Does the world still need another bicycle magazine? This was the question we asked ourselves when we decided to launch lifeCYCLE magazine in the summer of 2018. And if we were completely honest, we had to say: No, not really. Nevertheless, we did it. No, the world doesn’t need a magazine with even more news, even more advertising, even more tests. But the world needs people who ride bikes! There is a damn trivial solution to an astonishing number of human problems: the bicycle. Our drive is to use our stories to motivate people to use the bike and to maintain a lifestyle that will give future generations a fair chance. On this page we want to show you what the big topic “sustainability” means to us.
What could be better than discovering nature by bike? With a bike you are fast enough to get around properly, but not too fast not to enjoy the beautiful nature in all its facets. Beautiful landscapes, idyllic lakes, mysterious forests or breathtaking mountain passes. The wind that blows around your nose. The sun that makes you sweat. The rain that soaks you to the skin. It is pure life. And it’s more than a hobby: it’s a passion, a way of life, and so much more than just riding a bike.
We want to treat what we love so much as best we can. The wonderful nature in which we love to move must be preserved – and this is increasingly becoming a real human challenge.But how can we contribute to this? For sure, we will not save the world all alone. But we can do our part by doing what we do best: Telling stories that inspire others to change little things. And of course we don’t just tell stories, we try to leave as few traces as possible ourselves. Of course, there is always room for improvement, but somehow you have to start. We don’t have the (financial) resources to draw from, but what we can contribute to a lifestyle that is as sustainable as possible, we do.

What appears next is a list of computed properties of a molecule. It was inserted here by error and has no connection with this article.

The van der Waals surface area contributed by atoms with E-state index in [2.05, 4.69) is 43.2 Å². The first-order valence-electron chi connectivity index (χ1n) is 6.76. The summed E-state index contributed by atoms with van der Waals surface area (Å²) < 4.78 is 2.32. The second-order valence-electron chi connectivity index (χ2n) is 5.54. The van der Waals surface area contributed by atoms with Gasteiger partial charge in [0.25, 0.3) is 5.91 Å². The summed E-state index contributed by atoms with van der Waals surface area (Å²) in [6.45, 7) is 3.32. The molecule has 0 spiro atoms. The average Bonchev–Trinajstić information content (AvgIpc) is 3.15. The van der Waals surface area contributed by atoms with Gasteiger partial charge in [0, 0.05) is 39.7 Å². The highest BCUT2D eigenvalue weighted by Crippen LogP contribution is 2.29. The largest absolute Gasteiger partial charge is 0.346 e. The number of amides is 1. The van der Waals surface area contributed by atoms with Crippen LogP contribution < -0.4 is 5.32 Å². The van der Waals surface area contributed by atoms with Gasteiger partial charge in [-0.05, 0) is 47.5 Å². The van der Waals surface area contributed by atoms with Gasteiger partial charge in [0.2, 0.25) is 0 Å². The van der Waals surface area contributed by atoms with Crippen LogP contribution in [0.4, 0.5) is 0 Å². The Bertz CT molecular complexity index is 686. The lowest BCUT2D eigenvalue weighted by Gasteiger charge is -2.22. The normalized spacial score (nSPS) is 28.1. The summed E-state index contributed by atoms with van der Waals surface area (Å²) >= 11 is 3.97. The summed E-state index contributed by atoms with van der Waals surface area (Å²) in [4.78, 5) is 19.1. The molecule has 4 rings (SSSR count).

Trying to focus a blurred image
We here at lifeCYCLE magazine actually talk about this sustainability non-stop. But many others are doing it, too: jam makers, books, discussion groups, car companies, politics, and, really, all the other players in the public eye. The question is: Is everyone really talking about the same thing? To clarify what we mean by sustainability, here are some answers to common questions as well as a definition of the term “sustainability” and our interpretation of it.
What actually is sustainability?
So let’s be honest: Who doesn’t like to use the word sustainability? Just in between a conversation with the neighbor or in the office when it comes to collecting new ideas. When sustainability comes into play, everything is always just that little bit better, more sensible and smarter.
This has slowly taken on certain proportions, so that no one can actually say exactly what sustainability actually is anymore. If we make a potpourri of all the perceived terms that a sustainable product seems to have, we get something green, natural, local, maybe made of wood, but definitely Unpacked thingwhich works without a combustion engine, but with regenerative energies and where no smoke comes out the back, but also the front.
The best thing is that nothing comes out at all and nothing was used in the production and if something was used, then it was “upcycled”. “DIY” was also still in play. When you don’t need it anymore or it breaks, it doesn’t leave any residue and doesn’t need to be disposed of in a cumbersome way. It could say organic, but at least organic, Fairtrade anyway and if it comes really good, then it is also vegan.
If we distance ourselves from “sustainable” products and present a “sustainable” way of life in a striking way, then there is someone who rides a bicycle and only very rarely uses the e-car, goes shopping in the organic food store, but only gets there what cannot be grown himself. A person who flies little, wears second hand clothes or at least fair trade clothes, consumes little and consciously, shares a lot and simply tries to keep theircarbon footprint as low as possible. Tensely, this someone is annoyed by every sheet of toilet paper he has to use. And of course “he” can just as well be a “she” or even come across as “diverse”.